Res. Chem. Intermed.
, Vol. 30, No. 2, pp. 163– 179 (2004)
Also available online - www.vsppub.com
Fluorescence microscopy investigation on the manipulation
of guest species on zeolites
Chemistry Department and Advanced Engineering Courses, Gunma College of Technology,
Maebashi, Gunma 371-8530, Japan
Received 30 July 2003; accepted 3 October 2003
Abstract—We applied a uorescence microscopy method to investigate the possibility of molecular
manipulation such as intentional transfer of molecules from one zeolite crystal to another. Photo-
physical and photochemical processes of guest species incorporated in the zeolites were exploited as
indicator reactions in order to yield a luminescence color characteristic of individual zeolite particles.
Two types of migration mechanisms were observed: a through-space diffusional-transfer mode be-
tween separated zeolite crystals and a molecular injection process from a loaded crystal to another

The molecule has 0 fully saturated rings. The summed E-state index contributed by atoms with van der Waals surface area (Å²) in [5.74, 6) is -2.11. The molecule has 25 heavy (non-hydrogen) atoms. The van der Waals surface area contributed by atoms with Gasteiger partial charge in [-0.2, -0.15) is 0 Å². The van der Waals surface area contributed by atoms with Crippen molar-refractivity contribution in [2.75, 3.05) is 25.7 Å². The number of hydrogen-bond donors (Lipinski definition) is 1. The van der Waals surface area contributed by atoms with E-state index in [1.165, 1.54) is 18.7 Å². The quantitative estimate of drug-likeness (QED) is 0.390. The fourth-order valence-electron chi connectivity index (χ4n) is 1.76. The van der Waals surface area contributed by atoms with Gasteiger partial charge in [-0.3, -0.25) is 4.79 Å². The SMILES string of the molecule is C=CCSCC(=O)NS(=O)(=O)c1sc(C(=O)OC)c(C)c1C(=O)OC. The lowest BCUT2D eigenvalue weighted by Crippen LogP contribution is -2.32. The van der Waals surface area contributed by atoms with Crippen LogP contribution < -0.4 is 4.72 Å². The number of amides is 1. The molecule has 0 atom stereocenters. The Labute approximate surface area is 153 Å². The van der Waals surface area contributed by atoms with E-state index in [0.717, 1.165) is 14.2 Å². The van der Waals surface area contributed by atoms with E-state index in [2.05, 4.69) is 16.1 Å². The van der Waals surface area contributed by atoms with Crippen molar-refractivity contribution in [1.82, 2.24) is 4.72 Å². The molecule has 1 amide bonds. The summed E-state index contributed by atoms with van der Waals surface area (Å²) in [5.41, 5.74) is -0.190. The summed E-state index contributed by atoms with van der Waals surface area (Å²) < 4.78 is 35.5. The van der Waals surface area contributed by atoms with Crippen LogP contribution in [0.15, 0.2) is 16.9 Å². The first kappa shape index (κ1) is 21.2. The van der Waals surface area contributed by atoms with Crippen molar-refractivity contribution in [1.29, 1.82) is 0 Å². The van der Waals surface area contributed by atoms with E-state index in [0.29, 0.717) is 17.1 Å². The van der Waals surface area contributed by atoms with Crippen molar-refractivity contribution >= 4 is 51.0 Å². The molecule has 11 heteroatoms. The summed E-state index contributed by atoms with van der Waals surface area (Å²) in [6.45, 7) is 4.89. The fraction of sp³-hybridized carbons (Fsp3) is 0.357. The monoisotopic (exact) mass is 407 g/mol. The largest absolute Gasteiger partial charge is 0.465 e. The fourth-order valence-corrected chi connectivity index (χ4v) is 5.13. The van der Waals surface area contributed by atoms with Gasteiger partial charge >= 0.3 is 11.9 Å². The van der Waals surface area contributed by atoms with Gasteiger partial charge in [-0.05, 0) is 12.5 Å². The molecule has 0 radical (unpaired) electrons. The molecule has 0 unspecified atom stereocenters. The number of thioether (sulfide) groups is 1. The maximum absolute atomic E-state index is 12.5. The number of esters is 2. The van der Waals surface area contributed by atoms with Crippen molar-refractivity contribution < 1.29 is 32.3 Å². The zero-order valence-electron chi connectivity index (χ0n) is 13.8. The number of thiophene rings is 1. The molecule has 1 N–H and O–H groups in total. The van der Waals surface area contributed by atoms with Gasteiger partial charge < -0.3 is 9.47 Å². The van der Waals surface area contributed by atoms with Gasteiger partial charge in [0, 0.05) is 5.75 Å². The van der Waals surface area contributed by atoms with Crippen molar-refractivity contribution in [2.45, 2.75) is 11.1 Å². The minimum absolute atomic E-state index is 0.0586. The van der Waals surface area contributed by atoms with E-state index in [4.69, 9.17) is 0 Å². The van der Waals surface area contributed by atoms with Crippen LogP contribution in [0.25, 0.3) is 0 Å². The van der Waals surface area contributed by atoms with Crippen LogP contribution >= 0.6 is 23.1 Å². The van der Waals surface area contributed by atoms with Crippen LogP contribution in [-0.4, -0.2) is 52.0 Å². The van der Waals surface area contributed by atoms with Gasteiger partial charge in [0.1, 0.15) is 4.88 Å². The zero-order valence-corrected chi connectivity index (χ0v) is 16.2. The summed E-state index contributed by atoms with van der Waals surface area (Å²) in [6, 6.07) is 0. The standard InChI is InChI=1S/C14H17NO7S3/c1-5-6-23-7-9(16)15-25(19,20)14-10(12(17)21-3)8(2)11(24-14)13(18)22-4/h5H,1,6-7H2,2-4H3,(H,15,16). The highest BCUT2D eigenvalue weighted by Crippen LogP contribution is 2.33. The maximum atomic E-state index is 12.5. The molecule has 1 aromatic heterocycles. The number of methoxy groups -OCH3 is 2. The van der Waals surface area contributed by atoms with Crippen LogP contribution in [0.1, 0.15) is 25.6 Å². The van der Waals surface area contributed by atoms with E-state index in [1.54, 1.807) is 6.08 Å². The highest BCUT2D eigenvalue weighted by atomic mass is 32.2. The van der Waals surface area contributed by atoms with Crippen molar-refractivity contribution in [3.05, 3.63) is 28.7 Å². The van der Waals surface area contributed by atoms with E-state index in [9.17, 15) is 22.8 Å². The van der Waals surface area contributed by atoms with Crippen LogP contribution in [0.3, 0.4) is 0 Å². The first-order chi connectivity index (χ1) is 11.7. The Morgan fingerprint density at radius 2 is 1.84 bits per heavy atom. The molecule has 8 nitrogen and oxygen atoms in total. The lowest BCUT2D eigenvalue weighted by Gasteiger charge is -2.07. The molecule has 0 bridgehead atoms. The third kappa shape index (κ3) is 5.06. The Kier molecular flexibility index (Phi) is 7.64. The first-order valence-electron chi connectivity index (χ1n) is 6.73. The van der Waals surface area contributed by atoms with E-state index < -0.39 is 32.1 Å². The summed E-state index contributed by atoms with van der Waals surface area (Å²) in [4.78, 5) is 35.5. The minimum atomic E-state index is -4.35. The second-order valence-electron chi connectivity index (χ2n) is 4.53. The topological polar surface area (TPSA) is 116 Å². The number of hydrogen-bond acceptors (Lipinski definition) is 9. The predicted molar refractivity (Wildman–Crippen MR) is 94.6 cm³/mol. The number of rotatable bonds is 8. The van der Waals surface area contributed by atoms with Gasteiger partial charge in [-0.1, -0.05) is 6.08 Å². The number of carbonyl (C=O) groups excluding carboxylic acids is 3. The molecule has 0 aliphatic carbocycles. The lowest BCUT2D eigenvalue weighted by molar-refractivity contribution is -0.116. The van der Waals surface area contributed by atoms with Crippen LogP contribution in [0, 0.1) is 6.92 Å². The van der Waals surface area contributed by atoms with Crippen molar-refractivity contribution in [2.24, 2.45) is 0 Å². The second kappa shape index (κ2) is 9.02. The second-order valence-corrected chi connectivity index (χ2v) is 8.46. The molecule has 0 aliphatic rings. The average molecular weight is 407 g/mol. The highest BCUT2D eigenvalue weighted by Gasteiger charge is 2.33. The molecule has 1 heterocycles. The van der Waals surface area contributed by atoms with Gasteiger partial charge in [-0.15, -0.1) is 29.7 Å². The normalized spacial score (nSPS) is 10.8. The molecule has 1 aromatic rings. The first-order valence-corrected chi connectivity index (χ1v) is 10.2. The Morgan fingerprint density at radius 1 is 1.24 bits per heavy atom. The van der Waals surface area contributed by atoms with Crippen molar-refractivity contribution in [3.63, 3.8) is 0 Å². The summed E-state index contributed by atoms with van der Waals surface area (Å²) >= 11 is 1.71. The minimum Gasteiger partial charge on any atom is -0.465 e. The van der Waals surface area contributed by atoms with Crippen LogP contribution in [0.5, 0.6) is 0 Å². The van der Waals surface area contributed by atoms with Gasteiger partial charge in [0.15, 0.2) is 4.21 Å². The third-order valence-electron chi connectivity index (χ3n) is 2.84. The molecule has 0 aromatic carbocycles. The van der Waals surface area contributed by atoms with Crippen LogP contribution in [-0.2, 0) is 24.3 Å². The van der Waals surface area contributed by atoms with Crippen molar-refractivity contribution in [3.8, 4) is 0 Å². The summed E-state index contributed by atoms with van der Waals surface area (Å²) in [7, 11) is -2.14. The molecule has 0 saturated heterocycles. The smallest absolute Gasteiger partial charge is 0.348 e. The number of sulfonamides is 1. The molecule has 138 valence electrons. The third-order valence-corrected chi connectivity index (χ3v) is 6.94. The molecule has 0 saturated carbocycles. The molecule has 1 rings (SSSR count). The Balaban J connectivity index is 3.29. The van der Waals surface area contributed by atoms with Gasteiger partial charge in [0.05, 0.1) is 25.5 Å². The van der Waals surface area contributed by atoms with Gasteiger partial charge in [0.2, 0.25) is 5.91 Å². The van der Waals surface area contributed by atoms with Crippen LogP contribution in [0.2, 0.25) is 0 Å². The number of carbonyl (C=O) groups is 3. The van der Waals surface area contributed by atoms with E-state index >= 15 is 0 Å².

unloaded crystal, both in contact. A preferential direction of guest migration was found to exist for a
few cases: for instance, aromatics such as phenanthreneand chrysene migrate from the sodium form of
zeolite X (Na
-X) to thallium-exchanged zeolite X (Tl
-X). On the other hand, the migration-assisted
formation of charge-transfer complexes between electron-donating arenes such as phenanthrene and
chrysene, and electron-accepting 1,2,4,5-tetracyanobenzene, both incorporated into separate zeolite
-X crystals, takes place as a result of the migration of the donors. The uorescence microscopy
method utilizing photochemistry in zeolites was found to be a powerful technique for the qualitative
investigation of the intercrystalline migration and possibly applicable to the observation of particle-
to-particle molecular manipulation processes.
: Photochemistry; zeolites; intercrystalline migration.
Precisely controlled manipulation of individual atoms and molecules using STM
and AFM tips is currently a target of research in nanoscience. While the basic
principles have been amply demonstrated, the slow access time and problems
associated with reliable, repeatable positioning with the probe instruments are
the hurdles to overcome . When turning our eyes to slightly larger-scale ma-
terials such as zeolite crystals, we may possibly manipulate directly micrometer-